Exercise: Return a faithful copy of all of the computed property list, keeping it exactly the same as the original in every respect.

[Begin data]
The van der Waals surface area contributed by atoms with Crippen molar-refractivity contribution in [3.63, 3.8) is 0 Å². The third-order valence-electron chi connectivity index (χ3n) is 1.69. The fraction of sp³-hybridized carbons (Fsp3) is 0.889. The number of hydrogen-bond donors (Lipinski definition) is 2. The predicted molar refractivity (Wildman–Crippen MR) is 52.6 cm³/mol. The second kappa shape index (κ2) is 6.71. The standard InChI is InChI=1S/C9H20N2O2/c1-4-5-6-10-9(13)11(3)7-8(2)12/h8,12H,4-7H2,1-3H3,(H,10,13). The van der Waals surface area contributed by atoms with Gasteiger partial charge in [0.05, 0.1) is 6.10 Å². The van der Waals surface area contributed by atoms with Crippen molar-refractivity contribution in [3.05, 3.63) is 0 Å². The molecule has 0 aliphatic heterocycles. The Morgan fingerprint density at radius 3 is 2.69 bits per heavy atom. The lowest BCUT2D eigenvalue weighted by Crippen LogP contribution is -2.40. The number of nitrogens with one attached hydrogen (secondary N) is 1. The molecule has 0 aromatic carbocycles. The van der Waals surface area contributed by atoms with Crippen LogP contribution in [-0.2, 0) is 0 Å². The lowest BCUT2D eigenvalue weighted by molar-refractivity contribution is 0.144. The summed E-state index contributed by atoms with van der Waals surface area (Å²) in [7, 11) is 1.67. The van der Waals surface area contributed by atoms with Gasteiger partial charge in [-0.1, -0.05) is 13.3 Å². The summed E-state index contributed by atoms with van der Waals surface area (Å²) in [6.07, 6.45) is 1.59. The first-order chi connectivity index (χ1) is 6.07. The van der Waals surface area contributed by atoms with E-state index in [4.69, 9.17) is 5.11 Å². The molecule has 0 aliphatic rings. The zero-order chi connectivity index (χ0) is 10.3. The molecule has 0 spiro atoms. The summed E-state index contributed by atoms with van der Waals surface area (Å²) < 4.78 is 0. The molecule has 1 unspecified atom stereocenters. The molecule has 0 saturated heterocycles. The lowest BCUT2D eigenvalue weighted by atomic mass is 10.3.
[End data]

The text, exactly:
The van der Waals surface area contributed by atoms with Crippen molar-refractivity contribution in [3.63, 3.8) is 0 Å². The third-order valence-electron chi connectivity index (χ3n) is 1.69. The fraction of sp³-hybridized carbons (Fsp3) is 0.889. The number of hydrogen-bond donors (Lipinski definition) is 2. The predicted molar refractivity (Wildman–Crippen MR) is 52.6 cm³/mol. The second kappa shape index (κ2) is 6.71. The standard InChI is InChI=1S/C9H20N2O2/c1-4-5-6-10-9(13)11(3)7-8(2)12/h8,12H,4-7H2,1-3H3,(H,10,13). The van der Waals surface area contributed by atoms with Gasteiger partial charge in [0.05, 0.1) is 6.10 Å². The van der Waals surface area contributed by atoms with Crippen molar-refractivity contribution in [3.05, 3.63) is 0 Å². The molecule has 0 aliphatic heterocycles. The Morgan fingerprint density at radius 3 is 2.69 bits per heavy atom. The lowest BCUT2D eigenvalue weighted by Crippen LogP contribution is -2.40. The number of nitrogens with one attached hydrogen (secondary N) is 1. The molecule has 0 aromatic carbocycles. The van der Waals surface area contributed by atoms with Crippen LogP contribution in [-0.2, 0) is 0 Å². The lowest BCUT2D eigenvalue weighted by molar-refractivity contribution is 0.144. The summed E-state index contributed by atoms with van der Waals surface area (Å²) in [7, 11) is 1.67. The van der Waals surface area contributed by atoms with Gasteiger partial charge in [-0.1, -0.05) is 13.3 Å². The summed E-state index contributed by atoms with van der Waals surface area (Å²) in [6.07, 6.45) is 1.59. The first-order chi connectivity index (χ1) is 6.07. The van der Waals surface area contributed by atoms with E-state index in [4.69, 9.17) is 5.11 Å². The molecule has 0 aliphatic rings. The zero-order chi connectivity index (χ0) is 10.3. The molecule has 0 spiro atoms. The summed E-state index contributed by atoms with van der Waals surface area (Å²) < 4.78 is 0. The molecule has 1 unspecified atom stereocenters. The molecule has 0 saturated heterocycles. The lowest BCUT2D eigenvalue weighted by atomic mass is 10.3.